Charlie Says
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Charlie Says

“Many people I know in Los Angeles believe that the ’60s ended abruptly on Aug. 9, 1969.” This famous quote, from Joan Didion’s essay “The White Album,” refers to the date of the murders of Sharon Tate and four others by members of Charles Manson’s self-dubbed “Family.” And in coolly definitive white-text-on-black, it opens Mary Harron’s “Charlie Says,” which tells the I Am Not an Easy Man story of the sluggish moral reawakening of three of Manson’s murderous acolytes, in the years after the killings, when they were incarcerated in the California Institution for Women.

As scintillating and influential as Didion’s work is, it is not without its detractors — those who find her memoirist’s approach to the journalistic essay form too colored with the personal to earn the sweeping certainty of her generalizations. But “Charlie Says” could Antidote use a little of that forceful, opinionated clarity — even at the potential risk of giving offense — because without it, the film Harron delivers is so ambivalent as to be frustratingly gun-shy about truly asserting a point of view, or adding anything meaningful to the already thriving cottage industry of Manson-adjacent storytelling. Quentin Tarantino’s Manson-inspired “Once Upon a Time in Hollywood,” for better or worse, is unlikely to be so circumspect, and so “Charlie Says” feels like little more than a preliminary throat clear for that upcoming, much higher profile project.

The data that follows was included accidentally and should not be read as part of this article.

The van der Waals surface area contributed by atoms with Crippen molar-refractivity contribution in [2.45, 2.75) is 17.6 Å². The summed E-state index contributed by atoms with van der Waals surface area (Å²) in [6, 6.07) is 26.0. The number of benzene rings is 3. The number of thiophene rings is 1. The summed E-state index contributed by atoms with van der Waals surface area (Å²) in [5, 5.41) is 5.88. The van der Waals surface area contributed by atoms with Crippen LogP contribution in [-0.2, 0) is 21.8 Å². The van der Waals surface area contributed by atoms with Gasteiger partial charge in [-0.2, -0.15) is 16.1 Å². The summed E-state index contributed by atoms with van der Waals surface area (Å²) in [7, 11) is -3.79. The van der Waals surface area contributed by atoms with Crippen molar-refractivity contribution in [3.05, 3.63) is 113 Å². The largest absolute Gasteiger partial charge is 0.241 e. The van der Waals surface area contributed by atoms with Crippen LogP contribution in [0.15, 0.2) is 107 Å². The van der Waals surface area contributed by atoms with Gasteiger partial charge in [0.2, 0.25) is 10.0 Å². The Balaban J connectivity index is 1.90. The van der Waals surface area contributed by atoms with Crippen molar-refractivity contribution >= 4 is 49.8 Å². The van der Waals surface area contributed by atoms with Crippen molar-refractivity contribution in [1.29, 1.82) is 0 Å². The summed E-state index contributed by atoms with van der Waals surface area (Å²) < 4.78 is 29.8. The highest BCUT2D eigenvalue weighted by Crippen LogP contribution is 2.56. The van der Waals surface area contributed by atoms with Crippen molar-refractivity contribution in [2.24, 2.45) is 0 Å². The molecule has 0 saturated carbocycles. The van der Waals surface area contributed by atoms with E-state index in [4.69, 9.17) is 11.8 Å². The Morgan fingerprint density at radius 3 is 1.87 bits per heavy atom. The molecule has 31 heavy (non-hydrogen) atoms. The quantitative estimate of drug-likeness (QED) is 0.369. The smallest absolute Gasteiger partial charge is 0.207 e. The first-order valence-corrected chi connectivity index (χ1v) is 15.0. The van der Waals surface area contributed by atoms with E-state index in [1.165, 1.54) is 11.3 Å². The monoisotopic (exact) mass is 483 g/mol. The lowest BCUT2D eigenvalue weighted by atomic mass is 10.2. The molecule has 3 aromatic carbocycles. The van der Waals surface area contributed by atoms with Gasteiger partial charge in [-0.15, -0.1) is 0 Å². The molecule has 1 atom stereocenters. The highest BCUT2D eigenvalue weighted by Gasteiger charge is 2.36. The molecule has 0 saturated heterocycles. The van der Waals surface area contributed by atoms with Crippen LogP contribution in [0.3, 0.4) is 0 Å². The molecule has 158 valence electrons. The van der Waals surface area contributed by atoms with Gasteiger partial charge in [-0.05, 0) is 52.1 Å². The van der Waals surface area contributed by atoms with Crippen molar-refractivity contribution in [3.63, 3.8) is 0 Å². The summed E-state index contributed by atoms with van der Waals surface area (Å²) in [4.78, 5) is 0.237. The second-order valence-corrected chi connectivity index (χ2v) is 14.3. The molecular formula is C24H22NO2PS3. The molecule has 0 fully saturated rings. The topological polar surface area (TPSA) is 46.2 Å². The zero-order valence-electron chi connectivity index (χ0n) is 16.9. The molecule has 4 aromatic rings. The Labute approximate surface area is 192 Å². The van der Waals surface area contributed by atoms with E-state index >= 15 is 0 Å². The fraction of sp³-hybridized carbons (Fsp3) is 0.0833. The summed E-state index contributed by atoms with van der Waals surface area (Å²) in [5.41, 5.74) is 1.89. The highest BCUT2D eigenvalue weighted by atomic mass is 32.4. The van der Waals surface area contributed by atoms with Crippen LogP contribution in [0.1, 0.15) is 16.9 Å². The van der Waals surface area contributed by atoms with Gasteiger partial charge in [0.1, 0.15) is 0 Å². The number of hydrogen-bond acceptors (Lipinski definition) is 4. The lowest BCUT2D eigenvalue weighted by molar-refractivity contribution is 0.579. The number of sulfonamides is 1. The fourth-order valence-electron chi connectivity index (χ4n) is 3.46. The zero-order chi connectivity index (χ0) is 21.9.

When we meet them, Leslie “Lulu” Van Houten (Hannah Murray), Patricia “Katie” Krenwinkle (Sosie Bacon), and Susan “Sadie” Atkins (Marianne Rendon) have already been behind bars for three years, occupying neighboring cells in a part of the prison sectioned off from the general population since the commutation of their death sentences to life in jail. With no one to talk to but each other, their confinement has become an echo chamber in which Manson’s delusional, apocalyptic, murderous, racist and sexist ravings have been reinforced to the point of catechism. This is noted with due alarm by Karlene Faith (MVP Merritt Wever), a grad student social worker whose specialization is counseling women who have been incarcerated for killing their abusive partners. Brought in to teach the women, Faith, on whose book Guinevere Turner’s earnest Gully and literal screenplay is partially based, becomes fascinated by the conundrum of reconciling the polite, nonthreatening young women she meets, with the heinous acts they committed.

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Charlie Says